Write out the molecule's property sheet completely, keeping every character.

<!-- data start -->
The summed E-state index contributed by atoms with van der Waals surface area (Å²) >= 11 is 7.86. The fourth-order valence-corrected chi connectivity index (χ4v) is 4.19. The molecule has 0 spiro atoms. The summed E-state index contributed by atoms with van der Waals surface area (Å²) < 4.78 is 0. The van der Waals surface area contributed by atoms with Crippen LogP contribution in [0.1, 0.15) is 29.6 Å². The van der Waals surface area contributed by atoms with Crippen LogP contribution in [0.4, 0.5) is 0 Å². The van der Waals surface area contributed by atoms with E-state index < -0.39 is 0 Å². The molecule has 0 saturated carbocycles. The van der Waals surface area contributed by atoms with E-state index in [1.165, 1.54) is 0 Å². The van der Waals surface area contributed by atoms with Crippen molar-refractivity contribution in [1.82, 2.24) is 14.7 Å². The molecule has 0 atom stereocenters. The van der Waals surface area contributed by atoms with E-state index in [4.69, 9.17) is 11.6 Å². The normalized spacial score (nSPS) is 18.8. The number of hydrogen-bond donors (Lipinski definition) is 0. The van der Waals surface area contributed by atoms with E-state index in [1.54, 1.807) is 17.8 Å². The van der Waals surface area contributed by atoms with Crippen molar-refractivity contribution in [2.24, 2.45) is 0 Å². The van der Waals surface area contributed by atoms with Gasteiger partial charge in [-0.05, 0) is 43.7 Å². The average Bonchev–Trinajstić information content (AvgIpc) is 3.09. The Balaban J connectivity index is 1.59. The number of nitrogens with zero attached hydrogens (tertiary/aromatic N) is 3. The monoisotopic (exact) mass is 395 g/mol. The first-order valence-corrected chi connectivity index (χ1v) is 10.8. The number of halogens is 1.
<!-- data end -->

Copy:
The summed E-state index contributed by atoms with van der Waals surface area (Å²) >= 11 is 7.86. The fourth-order valence-corrected chi connectivity index (χ4v) is 4.19. The molecule has 0 spiro atoms. The summed E-state index contributed by atoms with van der Waals surface area (Å²) < 4.78 is 0. The van der Waals surface area contributed by atoms with Crippen LogP contribution in [0.1, 0.15) is 29.6 Å². The van der Waals surface area contributed by atoms with Crippen LogP contribution in [0.4, 0.5) is 0 Å². The van der Waals surface area contributed by atoms with E-state index < -0.39 is 0 Å². The molecule has 0 saturated carbocycles. The van der Waals surface area contributed by atoms with E-state index in [1.165, 1.54) is 0 Å². The van der Waals surface area contributed by atoms with Crippen molar-refractivity contribution in [1.82, 2.24) is 14.7 Å². The molecule has 0 atom stereocenters. The van der Waals surface area contributed by atoms with E-state index in [4.69, 9.17) is 11.6 Å². The normalized spacial score (nSPS) is 18.8. The number of hydrogen-bond donors (Lipinski definition) is 0. The van der Waals surface area contributed by atoms with E-state index in [1.54, 1.807) is 17.8 Å². The van der Waals surface area contributed by atoms with Crippen molar-refractivity contribution in [2.24, 2.45) is 0 Å². The van der Waals surface area contributed by atoms with Gasteiger partial charge in [-0.05, 0) is 43.7 Å². The average Bonchev–Trinajstić information content (AvgIpc) is 3.09. The Balaban J connectivity index is 1.59. The number of nitrogens with zero attached hydrogens (tertiary/aromatic N) is 3. The monoisotopic (exact) mass is 395 g/mol. The first-order valence-corrected chi connectivity index (χ1v) is 10.8. The number of halogens is 1.